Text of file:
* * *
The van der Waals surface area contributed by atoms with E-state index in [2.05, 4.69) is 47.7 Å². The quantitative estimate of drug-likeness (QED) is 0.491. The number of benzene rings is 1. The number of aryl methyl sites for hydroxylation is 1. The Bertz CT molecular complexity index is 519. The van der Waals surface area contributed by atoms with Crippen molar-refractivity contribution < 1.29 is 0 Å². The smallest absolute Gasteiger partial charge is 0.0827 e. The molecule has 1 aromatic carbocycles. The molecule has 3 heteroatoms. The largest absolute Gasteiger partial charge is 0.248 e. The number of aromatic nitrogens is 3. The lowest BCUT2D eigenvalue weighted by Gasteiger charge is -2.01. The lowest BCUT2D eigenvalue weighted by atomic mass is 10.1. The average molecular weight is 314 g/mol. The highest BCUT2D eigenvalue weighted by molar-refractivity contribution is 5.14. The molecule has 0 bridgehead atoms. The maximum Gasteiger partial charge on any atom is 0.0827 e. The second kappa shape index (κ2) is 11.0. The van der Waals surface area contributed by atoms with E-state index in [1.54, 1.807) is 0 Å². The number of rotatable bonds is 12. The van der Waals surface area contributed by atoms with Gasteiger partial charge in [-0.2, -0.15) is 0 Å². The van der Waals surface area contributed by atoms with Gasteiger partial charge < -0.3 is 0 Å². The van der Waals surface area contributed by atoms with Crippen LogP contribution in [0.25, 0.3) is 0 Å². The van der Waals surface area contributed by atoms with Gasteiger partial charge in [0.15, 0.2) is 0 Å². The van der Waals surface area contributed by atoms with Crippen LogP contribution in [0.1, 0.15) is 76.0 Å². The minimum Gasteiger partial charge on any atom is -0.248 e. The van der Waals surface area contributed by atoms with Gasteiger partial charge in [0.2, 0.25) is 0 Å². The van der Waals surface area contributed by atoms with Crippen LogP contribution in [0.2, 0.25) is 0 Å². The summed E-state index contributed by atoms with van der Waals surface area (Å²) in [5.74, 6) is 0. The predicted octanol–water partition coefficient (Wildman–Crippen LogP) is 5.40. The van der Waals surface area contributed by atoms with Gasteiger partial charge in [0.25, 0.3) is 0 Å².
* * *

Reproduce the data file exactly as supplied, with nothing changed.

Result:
The van der Waals surface area contributed by atoms with E-state index in [2.05, 4.69) is 47.7 Å². The quantitative estimate of drug-likeness (QED) is 0.491. The number of benzene rings is 1. The number of aryl methyl sites for hydroxylation is 1. The Bertz CT molecular complexity index is 519. The van der Waals surface area contributed by atoms with Crippen molar-refractivity contribution < 1.29 is 0 Å². The smallest absolute Gasteiger partial charge is 0.0827 e. The molecule has 1 aromatic carbocycles. The molecule has 3 heteroatoms. The largest absolute Gasteiger partial charge is 0.248 e. The number of aromatic nitrogens is 3. The lowest BCUT2D eigenvalue weighted by Gasteiger charge is -2.01. The lowest BCUT2D eigenvalue weighted by atomic mass is 10.1. The average molecular weight is 314 g/mol. The highest BCUT2D eigenvalue weighted by molar-refractivity contribution is 5.14. The molecule has 0 bridgehead atoms. The maximum Gasteiger partial charge on any atom is 0.0827 e. The second kappa shape index (κ2) is 11.0. The van der Waals surface area contributed by atoms with E-state index in [1.54, 1.807) is 0 Å². The number of rotatable bonds is 12. The van der Waals surface area contributed by atoms with Gasteiger partial charge in [-0.2, -0.15) is 0 Å². The van der Waals surface area contributed by atoms with Gasteiger partial charge < -0.3 is 0 Å². The van der Waals surface area contributed by atoms with Crippen LogP contribution in [0.25, 0.3) is 0 Å². The van der Waals surface area contributed by atoms with Gasteiger partial charge in [0.15, 0.2) is 0 Å². The van der Waals surface area contributed by atoms with Crippen LogP contribution in [0.1, 0.15) is 76.0 Å². The minimum Gasteiger partial charge on any atom is -0.248 e. The van der Waals surface area contributed by atoms with Gasteiger partial charge in [0.2, 0.25) is 0 Å². The van der Waals surface area contributed by atoms with Crippen LogP contribution in [0.2, 0.25) is 0 Å². The summed E-state index contributed by atoms with van der Waals surface area (Å²) in [5.74, 6) is 0. The predicted octanol–water partition coefficient (Wildman–Crippen LogP) is 5.40. The van der Waals surface area contributed by atoms with Gasteiger partial charge in [0.25, 0.3) is 0 Å².